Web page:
Despite solid development performance since independence, Bangladesh's per capita income at around $600 remains very low. Poverty has come down from over 70 percent in the early 1970s to around 40 percent in 2005. Yet this level is still very high and rural poverty is even higher at 44 percent.
A look at spatial distribution of development progress shows significant disparity between leading and lagging regions of Bangladesh. Notwithstanding progress in tackling natural disasters and establishing social safety nets, the poor in Bangladesh remain highly vulnerable to a range of internal and external shocks. The lagging regions are mostly border districts. The labour force is mainly engaged in low productivity agriculture; connectivity with growth centres is limited; human indicators are weak; and good jobs are scarce.
To address these development challenges comprehensively, they need to be related to the key development constraints:
Low labour productivity: While the GDP share of agriculture has sharply declined from around 50 percent in the early 1970s to below 20 percent in 2009, employment share has fallen only marginally and remains at over 50 percent. Outside agriculture, employment is heavily concentrated in low productivity informal services.
Manufacturing sector's GDP share has increased from 11 percent in the early 1970s to 18 percent in 2009, but employment share has barely increased from around 7 percent to 10 percent over the same period. On the supply side, labour productivity is constrained by low skills.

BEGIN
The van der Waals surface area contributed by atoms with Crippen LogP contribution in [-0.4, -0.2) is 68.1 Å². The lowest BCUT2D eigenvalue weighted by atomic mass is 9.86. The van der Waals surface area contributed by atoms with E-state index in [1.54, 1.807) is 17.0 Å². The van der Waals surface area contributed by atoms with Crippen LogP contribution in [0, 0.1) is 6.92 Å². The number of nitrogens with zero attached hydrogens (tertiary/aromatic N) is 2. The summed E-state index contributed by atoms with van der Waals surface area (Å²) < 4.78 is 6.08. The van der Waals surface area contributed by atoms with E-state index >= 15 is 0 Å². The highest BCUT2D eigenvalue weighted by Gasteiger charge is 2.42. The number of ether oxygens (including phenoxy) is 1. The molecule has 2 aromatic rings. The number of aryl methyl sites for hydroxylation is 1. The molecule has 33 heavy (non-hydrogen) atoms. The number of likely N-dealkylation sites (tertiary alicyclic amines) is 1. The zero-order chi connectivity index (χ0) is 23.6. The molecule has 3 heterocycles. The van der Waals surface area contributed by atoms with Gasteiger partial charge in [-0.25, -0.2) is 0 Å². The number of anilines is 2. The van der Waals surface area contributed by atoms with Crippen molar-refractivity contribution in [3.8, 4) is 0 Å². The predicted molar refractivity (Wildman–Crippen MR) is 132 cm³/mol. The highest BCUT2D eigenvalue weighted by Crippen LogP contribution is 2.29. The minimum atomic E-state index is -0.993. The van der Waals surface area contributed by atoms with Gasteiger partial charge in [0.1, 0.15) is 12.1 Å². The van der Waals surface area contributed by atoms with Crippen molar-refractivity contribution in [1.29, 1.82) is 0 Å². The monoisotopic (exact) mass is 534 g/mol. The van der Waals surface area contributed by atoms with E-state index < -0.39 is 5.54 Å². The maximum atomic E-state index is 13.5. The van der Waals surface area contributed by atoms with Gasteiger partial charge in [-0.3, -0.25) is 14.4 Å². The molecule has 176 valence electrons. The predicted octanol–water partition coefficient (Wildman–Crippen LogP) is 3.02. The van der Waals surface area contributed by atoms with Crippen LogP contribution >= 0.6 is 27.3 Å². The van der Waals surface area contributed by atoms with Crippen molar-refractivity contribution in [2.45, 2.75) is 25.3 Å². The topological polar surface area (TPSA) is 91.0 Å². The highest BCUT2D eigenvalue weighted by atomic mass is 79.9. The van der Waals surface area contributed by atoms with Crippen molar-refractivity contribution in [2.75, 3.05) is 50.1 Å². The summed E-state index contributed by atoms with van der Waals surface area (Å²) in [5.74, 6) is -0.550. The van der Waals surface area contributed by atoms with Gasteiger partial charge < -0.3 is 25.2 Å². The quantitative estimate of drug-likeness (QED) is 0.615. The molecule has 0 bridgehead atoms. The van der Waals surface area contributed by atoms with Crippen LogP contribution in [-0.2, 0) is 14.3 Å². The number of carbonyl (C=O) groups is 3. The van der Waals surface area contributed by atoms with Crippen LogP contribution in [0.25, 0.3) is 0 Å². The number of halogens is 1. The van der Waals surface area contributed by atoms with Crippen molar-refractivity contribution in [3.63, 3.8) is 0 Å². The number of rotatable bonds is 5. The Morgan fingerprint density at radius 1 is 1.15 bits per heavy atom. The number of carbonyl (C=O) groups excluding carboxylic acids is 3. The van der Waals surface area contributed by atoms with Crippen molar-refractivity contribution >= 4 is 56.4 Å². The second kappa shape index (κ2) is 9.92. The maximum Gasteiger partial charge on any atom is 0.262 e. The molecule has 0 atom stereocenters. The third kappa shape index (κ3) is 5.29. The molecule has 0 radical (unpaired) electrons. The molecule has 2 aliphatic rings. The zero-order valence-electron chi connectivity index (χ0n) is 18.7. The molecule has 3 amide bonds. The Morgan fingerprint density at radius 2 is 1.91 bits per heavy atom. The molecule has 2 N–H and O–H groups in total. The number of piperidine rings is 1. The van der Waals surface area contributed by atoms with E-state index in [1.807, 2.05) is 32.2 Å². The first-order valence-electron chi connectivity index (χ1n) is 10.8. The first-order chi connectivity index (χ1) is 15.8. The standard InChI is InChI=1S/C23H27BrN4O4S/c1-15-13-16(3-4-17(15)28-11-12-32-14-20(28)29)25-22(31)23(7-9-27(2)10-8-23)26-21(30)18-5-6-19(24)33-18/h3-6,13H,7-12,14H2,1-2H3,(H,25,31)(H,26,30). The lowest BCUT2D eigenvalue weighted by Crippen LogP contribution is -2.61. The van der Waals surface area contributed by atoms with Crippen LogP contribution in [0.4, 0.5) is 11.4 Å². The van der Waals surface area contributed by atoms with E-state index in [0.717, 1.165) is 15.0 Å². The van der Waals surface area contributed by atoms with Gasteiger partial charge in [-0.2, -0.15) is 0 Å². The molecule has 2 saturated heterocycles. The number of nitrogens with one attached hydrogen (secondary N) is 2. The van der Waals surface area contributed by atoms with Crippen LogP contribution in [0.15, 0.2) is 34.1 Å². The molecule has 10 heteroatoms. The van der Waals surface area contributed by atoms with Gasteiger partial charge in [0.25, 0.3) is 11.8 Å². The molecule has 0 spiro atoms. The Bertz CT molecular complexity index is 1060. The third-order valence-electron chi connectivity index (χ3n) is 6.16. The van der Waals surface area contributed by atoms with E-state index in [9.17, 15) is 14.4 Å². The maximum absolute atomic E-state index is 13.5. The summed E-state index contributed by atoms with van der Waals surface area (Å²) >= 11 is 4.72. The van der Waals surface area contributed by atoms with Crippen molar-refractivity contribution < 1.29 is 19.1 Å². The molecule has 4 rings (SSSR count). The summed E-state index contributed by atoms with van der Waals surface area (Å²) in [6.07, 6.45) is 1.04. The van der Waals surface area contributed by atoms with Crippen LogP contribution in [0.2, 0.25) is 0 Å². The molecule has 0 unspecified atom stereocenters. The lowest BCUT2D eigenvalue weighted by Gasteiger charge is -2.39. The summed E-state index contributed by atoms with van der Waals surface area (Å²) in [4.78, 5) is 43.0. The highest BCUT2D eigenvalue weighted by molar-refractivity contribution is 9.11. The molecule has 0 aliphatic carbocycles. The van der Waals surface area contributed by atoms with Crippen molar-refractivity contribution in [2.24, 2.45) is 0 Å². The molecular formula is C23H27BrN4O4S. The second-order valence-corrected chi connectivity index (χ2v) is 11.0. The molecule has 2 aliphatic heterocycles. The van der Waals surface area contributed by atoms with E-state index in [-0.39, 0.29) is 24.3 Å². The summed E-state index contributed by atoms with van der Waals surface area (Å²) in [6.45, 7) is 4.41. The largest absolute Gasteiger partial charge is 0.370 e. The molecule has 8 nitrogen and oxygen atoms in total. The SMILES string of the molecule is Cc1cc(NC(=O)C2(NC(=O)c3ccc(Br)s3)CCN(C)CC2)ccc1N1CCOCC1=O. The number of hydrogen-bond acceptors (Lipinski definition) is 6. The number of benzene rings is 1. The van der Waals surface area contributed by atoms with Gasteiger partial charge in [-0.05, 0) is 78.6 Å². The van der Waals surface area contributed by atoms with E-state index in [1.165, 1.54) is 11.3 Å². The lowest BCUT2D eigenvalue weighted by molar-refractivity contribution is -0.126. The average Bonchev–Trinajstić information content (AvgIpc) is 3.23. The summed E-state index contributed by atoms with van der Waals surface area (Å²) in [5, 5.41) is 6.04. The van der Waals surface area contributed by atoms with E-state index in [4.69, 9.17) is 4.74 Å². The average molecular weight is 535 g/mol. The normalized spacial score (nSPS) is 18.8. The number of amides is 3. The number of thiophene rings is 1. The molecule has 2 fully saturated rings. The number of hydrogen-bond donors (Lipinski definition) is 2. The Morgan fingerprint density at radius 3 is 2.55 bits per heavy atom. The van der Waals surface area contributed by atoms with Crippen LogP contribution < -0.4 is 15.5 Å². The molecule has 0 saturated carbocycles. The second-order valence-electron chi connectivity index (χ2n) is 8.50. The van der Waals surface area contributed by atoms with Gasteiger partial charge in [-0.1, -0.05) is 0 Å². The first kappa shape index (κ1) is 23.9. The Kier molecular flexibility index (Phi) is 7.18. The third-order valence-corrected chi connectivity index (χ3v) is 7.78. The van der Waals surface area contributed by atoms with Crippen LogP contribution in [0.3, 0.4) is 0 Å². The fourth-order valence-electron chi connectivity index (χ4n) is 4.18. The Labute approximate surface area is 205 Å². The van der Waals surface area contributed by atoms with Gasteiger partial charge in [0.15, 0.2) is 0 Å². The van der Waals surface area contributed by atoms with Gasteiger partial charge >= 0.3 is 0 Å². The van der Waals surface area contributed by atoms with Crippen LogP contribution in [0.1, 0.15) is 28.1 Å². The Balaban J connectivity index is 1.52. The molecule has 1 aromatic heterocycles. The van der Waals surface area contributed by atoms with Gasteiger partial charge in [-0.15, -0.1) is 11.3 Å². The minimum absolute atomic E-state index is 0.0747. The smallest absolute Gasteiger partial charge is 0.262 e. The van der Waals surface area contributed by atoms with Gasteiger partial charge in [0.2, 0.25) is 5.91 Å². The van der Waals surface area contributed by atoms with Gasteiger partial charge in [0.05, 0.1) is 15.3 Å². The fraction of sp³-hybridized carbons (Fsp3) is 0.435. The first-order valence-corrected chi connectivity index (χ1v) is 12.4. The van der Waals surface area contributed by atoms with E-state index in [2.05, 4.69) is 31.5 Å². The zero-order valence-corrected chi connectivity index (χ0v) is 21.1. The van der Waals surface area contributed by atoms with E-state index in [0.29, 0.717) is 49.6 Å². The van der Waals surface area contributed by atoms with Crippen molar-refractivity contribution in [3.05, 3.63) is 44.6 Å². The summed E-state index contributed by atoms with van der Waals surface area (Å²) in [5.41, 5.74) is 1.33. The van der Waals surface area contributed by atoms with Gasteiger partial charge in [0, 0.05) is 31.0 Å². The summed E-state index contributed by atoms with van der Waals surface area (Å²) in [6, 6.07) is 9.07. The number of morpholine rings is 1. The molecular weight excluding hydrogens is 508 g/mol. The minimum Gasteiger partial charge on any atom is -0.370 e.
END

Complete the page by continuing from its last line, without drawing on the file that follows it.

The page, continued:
To tackle the employment challenge effectively, policies will need to focus on both demand and supply sides of the labor markets. On the demand side, creating good jobs will require a rapid growth in manufacturing investment, output, and exports. On the supply side, government investment in education and training will be the key to improving labour skills.
Weak trade logistics: Research shows that trade logistic costs are a key determinant of export competitiveness. According to World Bank analysis, Bangladesh ranks 79 out of 155 countries in terms of the 2010 trade logistic index (LPI). This index is a combination of performance on six areas: customs, infrastructure, international shipments, logistic competence, tracking and tracing, and timeliness.
The 2010 ranking is an improvement in performance over 2007, yet this performance is much lower than the rankings achieved by competitors (China at 13, India at 47 and Vietnam at 53). Bangladesh scores particularly low on customs procedures and on infrastructure and logistic competence.
Infrastructure constraint: Energy crisis is already constraining growth by an estimated half percent of GDP. This constraint is rapidly growing in intensity and needs to be tackled on a crisis footing. To meet expected power demand of 6,600MW in 2010, installed capacity needs to grow to 8,000MW as compared with 5,200MW presently. This 30 percent shortage of power generating capacity (2,800 MW) will challenge policy.
Linked to this, the availability of primary fuel is a worrisome factor. Gas accounts for some 70 percent of primary fuel for commercial use. Rapid growth in demand for gas without commensurate expansion in supply has caused the emergence of excess demand for gas. Present shortfall in gas supply exceeds 10 percent leading to rationing.